Just a quick shout out to some of the other writers I’ve met thus far at the 2014 UW-Madison Writers’ Institute — Kris, Lisa, Marci, Robyn, and the rest of you wonderful scribblers whose names I’ve already forgotten.

I’m glad to have encountered you and chatted with you, if only for a moment, and I hope that you will have an interesting and productive conference weekend!

Also, thanks to the terrific presenters: Doug Moe, Ron Kuka, Nathan Bransford, and others. You’re sharing some great info and I appreciate the opportunity to listen to your writing wisdom!

Mar 132014

I’ve had the good fortune to find success with various writing projects during the past year. The above collage reflects my feature writing for Julien’s Journal magazine. Click on it for a link to my publications portfolio, where you can read a sample of my published work. I’ve also been lucky to be able to open up to more freelance projects, as time and “real life” permits. I’ve gotten to meet some pretty interesting Dubuquers as I listen to their stories in order to write about them. Welcome to my website, and please contact me if you have any questions, thoughts, or ideas to share.


Today for a rare update I’ll talk about four of my photos. I chose this for a blog topic because I thought it seemed like a simple, achievable goal. Here’s the first:

Nuthatch in silver maple tree

This little nuthatch is inspecting a treat I smeared in the big silver maple in the front yard. Thanks to the Backyard Bird Feeder’s Bible, I’ve been getting more creative feeding our birdly friends. I discovered that they love the grease you drain while cooking hamburger if it is mixed with a little cornmeal. That’s what he’s contemplating. It didn’t take long for this little nuthatch and his colleagues to make the treat disappear.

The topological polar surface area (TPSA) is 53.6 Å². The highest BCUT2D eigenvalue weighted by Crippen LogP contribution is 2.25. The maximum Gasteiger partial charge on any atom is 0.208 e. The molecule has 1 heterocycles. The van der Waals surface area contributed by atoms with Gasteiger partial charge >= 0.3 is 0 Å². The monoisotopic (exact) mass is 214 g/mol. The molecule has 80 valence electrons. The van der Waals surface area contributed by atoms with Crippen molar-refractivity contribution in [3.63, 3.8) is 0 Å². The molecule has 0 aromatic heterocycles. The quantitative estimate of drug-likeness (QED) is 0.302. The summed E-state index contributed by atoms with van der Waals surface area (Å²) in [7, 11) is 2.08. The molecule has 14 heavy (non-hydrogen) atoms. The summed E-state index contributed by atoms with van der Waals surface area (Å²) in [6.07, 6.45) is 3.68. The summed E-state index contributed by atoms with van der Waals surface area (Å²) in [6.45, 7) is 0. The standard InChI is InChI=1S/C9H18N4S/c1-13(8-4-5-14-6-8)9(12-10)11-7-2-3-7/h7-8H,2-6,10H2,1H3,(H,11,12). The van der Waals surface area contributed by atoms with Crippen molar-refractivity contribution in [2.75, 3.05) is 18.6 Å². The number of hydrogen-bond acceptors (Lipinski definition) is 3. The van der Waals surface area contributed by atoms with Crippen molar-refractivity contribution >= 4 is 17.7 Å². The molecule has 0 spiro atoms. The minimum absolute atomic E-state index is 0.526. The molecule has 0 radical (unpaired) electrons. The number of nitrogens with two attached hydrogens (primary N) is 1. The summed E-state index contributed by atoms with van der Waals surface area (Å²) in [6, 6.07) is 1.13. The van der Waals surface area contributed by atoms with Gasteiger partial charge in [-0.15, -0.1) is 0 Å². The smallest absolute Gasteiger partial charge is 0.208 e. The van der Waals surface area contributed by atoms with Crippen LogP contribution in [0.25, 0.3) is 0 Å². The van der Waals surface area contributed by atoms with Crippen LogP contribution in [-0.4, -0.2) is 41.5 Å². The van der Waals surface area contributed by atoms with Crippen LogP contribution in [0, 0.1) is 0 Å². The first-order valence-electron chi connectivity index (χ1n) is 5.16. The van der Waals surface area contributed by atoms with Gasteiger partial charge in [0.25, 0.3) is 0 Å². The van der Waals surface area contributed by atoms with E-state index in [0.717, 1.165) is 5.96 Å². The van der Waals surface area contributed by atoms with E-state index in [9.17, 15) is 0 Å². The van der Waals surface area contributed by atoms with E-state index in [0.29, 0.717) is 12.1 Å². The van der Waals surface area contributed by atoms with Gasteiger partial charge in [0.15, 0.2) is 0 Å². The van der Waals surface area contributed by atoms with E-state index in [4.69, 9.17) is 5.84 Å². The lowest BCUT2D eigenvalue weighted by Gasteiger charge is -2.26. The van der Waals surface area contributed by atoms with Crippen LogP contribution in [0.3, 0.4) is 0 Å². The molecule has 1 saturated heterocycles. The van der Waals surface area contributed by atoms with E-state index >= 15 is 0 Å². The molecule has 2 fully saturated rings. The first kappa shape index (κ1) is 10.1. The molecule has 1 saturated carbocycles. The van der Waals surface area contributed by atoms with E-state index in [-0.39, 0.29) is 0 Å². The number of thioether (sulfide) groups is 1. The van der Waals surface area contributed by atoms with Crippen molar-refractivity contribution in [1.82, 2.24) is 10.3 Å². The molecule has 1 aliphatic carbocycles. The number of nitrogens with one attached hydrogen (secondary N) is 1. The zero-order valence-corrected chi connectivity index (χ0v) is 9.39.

Next photo:


Here’s the underbelly view of a quizzical woodpecker. I can’t remember anymore if this is a Downy or a Hairy, but she’s definitely a female since she lacks any red on her temples. I love the mottled tail feathers. We have 2 or 3 pairs of downy woodpeckers here, always eager for the suet and willing to flutter close to humans. The hairy woodpecker is their bigger cousin. As far as I know, size is the only difference. That, and the beak tends to look blacker in the Hairy.  Also, the Hairy is not only more rare, but is more shy of humans. That may be linked to the fact that they need a bigger nesting hole, hence are reliant upon deeper woods.

Downies always seem to come to the food in pairs, with the males slightly more assertive. A female will peek excitedly around a branch at the suet feeder for just a little too long, so her hubbie/brother beats her to it.  Two males sometimes lightly squabble as they compete by fluttering in circles until they both lose their spot on the branch.

The Hairys, on the other hand, appear one at a time, and have a much larger personal space when it comes to the noxious human interloper. Last winter we saw only one sickly male, and soon he stopped coming. I felt so sad for his lonesome mate. This winter, there is a nice, fat male in evidence, so the Hairys are a viable team again. I did take some photos through the window for size comparison of Hairy and Downy woodpeckers when both were sitting on the same branch. However, they are not very nice photos so you’ll just have to imagine. The Downy is about 5 inches long and the Hairy around 3 inches bigger, or about the size of a Blue Jay. They say that woodpeckers love to eat Emerald Ash Borers, which is a very good thing.

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